© CDC/Public Health Image Library
Gram stain of Streptococcus mutans bacteria.
The way oral bacteria sets up shop in our mouths is not unlike how we humans settle into our cities, a new study has found.

There's a reason bacteria are said to live in 'colonies', and the more we learn about how these tiny architects build their communities, the more familiar their behavior seems to us.

A new study following how multiple individual settlers develop into microcolonies has found growth patterns and dynamics that mirror our own urban inclinations.

"We take this 'satellite-level' view, following hundreds of bacteria distributed on a surface from their initial colonisation to biofilm formation," says Hyun Koo from the University of Pennsylvania.

Chart Bar

Coronavirus - COVID-19 - some facts & figures

empty shelves supermarket
I've been writing a Monday note since 2009. The topic has usually been inspired by what's in the news from a diet or health perspective. Whether the EAT Lancet diet being launched on the world, or the latest epidemiological paper to come out of Harvard - the topic that has made the headlines has been the one most likely to be featured.

This week there is only one health news story and it's the same story worldwide - Coronavirus. I've been reticent to write about it, as the situation is uncertain and continuous, and this note will date faster than any I have written. (Hence why it's coming out early - to be as current as possible). But it is the topic of most interest and so l will approach this topic as I would any other - What are the facts? What does the data tell us? Where best to find more information? I found the note very interesting to research and I hope you find it interesting to read...

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Rose

Bitters and wild American herbalism: Celebrating the diversity of plants, people, and traditions

Dandelions
We live in a connected world. Not connected by the threads of modern human-to-human telecommunication (though these links have catalyzed big changes), but by our interactions with the plants, animals, mushrooms, microbes, soil and stone, water, air, fire and light with whom we share the biosphere. We became human, and continue to grow, fully embedded in this living, breathing system. The history of our species is written in our genetic code, where we find stories of ancient infections but also keys unlocked by the chemistry of the wild world. Our bodies and spirits remember how to walk on uneven ground, how to stay awake for hours waiting in the woods, how to find some food most days (though some days, none at all), how to handle the bracing chill of the river. And our physiology knows well how to work with bitter iridoids, polyphenols, pungent sulfur compounds, aromatic terpenes: we've known since before becoming human.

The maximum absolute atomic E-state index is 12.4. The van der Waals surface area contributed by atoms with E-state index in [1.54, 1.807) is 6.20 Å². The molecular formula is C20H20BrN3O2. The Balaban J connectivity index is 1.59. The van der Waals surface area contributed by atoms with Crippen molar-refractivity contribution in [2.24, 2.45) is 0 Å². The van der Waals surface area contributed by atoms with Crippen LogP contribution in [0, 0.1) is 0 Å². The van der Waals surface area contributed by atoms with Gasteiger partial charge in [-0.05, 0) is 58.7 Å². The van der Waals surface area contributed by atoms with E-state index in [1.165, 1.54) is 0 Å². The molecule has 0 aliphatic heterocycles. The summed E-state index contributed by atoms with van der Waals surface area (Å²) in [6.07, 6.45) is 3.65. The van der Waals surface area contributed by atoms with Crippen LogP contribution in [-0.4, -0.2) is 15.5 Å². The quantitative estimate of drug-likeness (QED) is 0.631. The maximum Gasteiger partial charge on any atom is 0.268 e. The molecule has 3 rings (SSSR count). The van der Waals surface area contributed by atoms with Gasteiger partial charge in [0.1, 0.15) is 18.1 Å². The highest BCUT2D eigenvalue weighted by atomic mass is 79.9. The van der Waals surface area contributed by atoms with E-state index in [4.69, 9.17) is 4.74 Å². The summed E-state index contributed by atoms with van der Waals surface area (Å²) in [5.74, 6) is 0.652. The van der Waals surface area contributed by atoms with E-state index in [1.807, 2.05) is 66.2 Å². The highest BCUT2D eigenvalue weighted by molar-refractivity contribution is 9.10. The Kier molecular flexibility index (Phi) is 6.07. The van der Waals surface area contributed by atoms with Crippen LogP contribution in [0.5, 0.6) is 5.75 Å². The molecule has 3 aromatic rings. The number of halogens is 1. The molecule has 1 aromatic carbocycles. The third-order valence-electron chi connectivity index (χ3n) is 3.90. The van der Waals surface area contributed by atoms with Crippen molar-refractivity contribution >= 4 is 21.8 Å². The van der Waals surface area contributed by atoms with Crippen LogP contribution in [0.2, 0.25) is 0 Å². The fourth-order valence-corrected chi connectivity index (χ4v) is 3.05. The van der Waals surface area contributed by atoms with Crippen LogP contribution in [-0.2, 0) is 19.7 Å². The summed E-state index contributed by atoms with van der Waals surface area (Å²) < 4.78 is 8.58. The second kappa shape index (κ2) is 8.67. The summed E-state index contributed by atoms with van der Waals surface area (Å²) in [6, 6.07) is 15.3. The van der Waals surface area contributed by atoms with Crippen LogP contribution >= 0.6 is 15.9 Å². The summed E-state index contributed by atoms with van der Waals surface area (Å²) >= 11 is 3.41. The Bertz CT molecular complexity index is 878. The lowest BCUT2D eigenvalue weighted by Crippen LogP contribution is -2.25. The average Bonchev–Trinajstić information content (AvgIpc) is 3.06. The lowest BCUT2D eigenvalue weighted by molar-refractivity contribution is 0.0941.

We are remembering that it's important to engage with this range of human experience. It started with exercise: best to move once in a while, rather than rest, if you want to maintain good health. Now folks are talking more about putting the body through short bursts of high-intensity exercise, followed by rest and interspersed with gentle aerobic activity. This puts the heart, lungs, muscles, joints and connective tissue through their full ranges of motion and capacity: just the lungs, for example, have the ability to take in more than ten times the air per breath than is needed during rest. Let them, once in a while! If you can, stretch out your stride. Put the body through its operating ranges. The result seems to be greater fitness1.